Again, all I wanted was some support via a backrest for my kids and something that would fold flat when not in use. Here's what I came up with...
When they're unfolded or "up," they depend on the straps' tension to keep them upright. You can adjust the straps at the buckle to offer more reclining angle if the kids choose to chillax a bit. I wanted something like this that would offer different support for different sized kids. It's also the same mechanism that holds the backrests down when it's time to haul some cargo.
Just drop the seats and pull the straps tight. You virtually have a regular SnapDeck for all intents and purposes. You could toss on some cargo or another adult passenger without having the clutter of bulky kid seats. I really like the final product. I made the straps with buckles to facilitate another option for strapping down cargo if I wanted to. Now that it's there, I'm not sure it's really necessary. But it certainly won't hurt anything.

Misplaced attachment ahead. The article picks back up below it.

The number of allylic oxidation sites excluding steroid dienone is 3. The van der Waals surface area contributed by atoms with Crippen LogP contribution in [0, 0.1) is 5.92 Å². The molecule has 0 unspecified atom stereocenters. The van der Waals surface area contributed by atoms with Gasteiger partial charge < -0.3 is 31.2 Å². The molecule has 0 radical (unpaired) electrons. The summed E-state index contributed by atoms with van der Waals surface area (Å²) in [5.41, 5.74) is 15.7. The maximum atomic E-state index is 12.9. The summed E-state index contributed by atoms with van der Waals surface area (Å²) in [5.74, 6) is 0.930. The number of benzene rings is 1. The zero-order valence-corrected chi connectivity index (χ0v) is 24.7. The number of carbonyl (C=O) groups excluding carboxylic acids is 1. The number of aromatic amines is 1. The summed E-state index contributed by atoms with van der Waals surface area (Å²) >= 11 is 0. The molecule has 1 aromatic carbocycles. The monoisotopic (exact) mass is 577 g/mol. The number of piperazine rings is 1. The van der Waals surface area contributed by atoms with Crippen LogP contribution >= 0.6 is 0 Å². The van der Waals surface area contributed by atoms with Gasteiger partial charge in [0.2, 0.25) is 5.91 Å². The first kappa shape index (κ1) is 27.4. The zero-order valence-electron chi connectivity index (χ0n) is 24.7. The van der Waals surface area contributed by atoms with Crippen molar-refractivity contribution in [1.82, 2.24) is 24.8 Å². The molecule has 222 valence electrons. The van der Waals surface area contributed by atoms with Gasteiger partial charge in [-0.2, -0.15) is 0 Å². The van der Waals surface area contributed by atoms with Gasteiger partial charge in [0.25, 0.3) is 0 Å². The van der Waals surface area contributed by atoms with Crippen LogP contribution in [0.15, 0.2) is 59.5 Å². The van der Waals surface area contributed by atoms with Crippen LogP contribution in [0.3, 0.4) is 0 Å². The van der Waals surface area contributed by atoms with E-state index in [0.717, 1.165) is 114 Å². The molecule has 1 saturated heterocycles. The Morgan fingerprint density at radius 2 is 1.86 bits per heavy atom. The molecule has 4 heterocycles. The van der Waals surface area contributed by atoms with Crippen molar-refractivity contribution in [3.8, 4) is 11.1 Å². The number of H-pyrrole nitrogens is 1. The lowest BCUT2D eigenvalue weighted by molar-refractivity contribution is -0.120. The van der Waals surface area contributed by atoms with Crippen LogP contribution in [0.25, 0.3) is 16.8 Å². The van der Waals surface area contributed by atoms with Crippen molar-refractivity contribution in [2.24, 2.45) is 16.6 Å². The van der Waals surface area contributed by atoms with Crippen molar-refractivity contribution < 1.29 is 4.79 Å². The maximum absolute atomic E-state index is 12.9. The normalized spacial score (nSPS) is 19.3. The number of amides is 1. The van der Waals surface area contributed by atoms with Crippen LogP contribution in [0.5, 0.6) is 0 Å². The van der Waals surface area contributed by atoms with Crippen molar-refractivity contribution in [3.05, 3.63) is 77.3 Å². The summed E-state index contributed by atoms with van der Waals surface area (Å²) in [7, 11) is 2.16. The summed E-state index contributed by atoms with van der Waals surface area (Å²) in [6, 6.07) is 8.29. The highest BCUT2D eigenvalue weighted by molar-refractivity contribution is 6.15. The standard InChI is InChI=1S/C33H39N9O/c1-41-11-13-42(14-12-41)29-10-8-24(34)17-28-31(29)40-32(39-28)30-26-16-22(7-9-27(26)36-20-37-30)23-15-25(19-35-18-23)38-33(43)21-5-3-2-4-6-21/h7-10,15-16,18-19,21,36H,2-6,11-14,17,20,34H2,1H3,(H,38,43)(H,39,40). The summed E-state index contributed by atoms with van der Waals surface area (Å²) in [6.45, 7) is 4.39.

If I changed anything I think it would be the thickness of the wood. One inch thickness is overkill. It doesn't make a difference in functionality. But I do have an unfounded desire for this kids' seat to look exactly like an original SnapDeck when folded down. Using half inch board would have come a bit closer. Maybe I'll try it on version 2.0.
Now the only thing left is to disassemble, paint or stain, then put it back together. I'm going to take some time to decide on color finish. In the meantime, we'll get some great use out of it. We used it for the last five days and everything has been great. I'm glad I took on the DIY challenge.
Get out there.